How Does Fascia Contribute To Chronic Pain?
Fascia is the largest system of the body. It is a liquid crystalline matrix that surrounds and infuses every muscle, bone, nerve, artery and vein as well as our internal organs all the way down to the cellular level. It is one continuous structure and exists from head to toe without interruption.
In a healthy body, the fascia is a fluid gel and provides support and shock absorption for the whole body. However in chronic pain as a result of trauma, inflammatory responses and/or surgical procedures, restrictions can develop in the myofascial system. When this occurs, the fascia solidifies and can apply up to 2,000 pounds per square inch of pressure on pain sensitive structures.
Fascial restrictions do not show up on standard medical testing such as MRIs, x-rays, CAT scans, etc and this has resulted in chronic pain sufferers being frustrated with no answers to their ongoing pain.
The John F Barnes Myofascial Release Approach is highly effective at transforming the solidified fascia in chronic pain back to its natural fluid gel-like state.
Below is an excerpt from a John F. Barnes article:
Myofascial Release Perspective: Therapeutic Insight—Fascia, a Liquid-Crystalline Matrix
“The neuron doctrine and neuromatrix theory suggest it is the brain and neural system which runs the body. However, it turns out the brain and neural systems are embedded within a much larger and vastly more important crystalline fiber-optic network, the fascial system, which transmits the flow of information, light and sound necessary for health and a vibrant life.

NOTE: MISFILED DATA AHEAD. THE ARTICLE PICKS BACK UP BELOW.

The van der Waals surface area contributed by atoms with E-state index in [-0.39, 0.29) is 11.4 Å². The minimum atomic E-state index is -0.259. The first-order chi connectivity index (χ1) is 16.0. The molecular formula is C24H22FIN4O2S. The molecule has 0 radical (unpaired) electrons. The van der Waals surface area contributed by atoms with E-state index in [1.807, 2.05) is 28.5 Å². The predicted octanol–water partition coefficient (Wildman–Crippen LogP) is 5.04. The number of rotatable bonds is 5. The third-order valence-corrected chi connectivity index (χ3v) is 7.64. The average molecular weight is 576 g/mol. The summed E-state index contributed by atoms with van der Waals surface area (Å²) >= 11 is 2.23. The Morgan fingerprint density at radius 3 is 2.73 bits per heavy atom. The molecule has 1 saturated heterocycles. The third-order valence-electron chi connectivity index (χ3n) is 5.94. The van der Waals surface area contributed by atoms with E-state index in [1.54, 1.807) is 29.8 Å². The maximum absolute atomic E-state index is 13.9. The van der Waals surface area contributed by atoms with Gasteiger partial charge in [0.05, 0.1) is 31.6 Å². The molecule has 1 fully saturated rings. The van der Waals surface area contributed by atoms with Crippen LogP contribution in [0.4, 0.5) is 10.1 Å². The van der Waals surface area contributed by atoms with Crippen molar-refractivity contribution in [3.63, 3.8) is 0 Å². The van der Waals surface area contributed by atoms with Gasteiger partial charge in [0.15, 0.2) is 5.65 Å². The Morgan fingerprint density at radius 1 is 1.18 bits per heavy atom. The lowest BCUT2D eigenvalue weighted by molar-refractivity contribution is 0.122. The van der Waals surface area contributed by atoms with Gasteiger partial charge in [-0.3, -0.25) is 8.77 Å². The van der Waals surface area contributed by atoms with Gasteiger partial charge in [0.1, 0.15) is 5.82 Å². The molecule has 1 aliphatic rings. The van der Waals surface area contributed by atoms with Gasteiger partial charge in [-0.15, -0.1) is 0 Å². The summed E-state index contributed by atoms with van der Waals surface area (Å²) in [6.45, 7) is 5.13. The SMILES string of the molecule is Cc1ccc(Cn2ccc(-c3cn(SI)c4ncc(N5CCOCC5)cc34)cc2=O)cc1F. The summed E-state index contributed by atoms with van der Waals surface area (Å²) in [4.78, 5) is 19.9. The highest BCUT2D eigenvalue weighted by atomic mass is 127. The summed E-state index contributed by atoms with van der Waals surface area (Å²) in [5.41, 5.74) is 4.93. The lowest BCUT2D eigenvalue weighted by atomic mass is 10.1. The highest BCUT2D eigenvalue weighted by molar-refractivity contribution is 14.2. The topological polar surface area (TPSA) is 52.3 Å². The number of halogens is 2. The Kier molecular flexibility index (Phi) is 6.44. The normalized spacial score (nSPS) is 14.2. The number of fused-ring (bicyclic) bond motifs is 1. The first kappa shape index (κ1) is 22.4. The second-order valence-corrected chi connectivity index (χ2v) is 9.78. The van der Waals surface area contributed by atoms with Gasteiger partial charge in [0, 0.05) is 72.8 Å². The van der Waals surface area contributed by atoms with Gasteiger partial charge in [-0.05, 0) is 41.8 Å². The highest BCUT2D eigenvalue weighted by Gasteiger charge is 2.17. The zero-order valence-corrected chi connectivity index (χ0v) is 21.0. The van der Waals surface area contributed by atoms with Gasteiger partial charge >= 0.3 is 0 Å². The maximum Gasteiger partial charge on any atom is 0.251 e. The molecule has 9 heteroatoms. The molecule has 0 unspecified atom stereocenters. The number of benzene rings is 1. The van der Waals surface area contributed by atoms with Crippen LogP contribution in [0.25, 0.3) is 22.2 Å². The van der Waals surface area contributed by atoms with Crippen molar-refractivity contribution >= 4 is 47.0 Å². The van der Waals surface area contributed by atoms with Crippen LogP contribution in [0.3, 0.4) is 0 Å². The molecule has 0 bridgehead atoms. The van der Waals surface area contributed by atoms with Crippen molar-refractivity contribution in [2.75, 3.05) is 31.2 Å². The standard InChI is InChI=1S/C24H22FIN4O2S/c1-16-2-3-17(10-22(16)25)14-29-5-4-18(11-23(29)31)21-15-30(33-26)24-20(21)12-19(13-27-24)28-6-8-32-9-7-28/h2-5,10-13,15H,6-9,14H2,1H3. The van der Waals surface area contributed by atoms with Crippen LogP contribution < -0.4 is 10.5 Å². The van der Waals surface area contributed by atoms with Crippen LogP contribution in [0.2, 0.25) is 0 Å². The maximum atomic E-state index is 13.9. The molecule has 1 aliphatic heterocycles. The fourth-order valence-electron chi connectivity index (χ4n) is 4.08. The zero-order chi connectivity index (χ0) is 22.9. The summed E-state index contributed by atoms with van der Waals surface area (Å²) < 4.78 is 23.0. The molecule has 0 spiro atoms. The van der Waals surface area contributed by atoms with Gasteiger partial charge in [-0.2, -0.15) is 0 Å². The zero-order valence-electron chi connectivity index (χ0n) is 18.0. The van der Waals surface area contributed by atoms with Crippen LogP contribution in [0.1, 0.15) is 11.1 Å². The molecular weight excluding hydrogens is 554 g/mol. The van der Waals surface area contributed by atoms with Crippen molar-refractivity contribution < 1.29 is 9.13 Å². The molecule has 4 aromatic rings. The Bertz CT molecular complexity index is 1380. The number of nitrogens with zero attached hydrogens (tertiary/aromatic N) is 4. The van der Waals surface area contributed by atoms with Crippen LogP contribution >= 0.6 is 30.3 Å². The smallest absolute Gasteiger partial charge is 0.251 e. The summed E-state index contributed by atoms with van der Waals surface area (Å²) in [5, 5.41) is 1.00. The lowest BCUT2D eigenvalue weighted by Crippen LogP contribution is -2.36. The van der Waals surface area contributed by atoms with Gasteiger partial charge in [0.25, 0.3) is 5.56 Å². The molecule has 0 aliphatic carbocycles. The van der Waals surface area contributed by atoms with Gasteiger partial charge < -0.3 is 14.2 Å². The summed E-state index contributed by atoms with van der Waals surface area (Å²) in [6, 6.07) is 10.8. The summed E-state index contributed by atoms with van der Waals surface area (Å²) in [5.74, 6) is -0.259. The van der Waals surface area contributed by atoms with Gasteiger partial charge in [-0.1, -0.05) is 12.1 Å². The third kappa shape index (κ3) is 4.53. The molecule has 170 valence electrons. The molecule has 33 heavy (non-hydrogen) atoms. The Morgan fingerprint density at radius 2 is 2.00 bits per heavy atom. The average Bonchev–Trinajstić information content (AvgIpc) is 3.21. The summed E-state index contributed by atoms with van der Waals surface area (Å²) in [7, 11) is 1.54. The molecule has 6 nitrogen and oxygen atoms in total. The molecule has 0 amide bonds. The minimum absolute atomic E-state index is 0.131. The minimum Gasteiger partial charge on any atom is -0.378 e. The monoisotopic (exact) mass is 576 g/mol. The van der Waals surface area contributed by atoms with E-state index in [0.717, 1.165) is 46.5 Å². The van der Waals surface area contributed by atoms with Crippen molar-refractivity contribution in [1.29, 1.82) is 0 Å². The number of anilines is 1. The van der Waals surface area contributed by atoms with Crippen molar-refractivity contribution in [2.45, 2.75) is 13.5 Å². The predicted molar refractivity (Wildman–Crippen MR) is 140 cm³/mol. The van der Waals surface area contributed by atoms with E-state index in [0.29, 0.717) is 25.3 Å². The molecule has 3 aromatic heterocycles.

The brain and every nerve of our body lie within and are profoundly influenced by the liquid/gelatinous ground substance of the fascial system. It is a well-known fact nerves can only transmit signals at slightly over 20 meters per second. Therefore, it is impossible for nerves to stimulate the trillions of cells of our body that each have more than 100,000 reactions per second.
The fascial system functions as a fiber-optic network that bathes each cell with information, energy, light, sound, nutrition, oxygen, biochemicals and hormones and flushes out toxins at an enormous speed. The brain and nerves are an important but much slower form of communication. The ion-transfer mechanism of nerve impulses is too slow to account for the massive amount of information necessary for our body-mind to function. Therefore, it is the fascia, your liquid-crystalline matrix, that is the major and most important communication system of our body.” John F. Barnes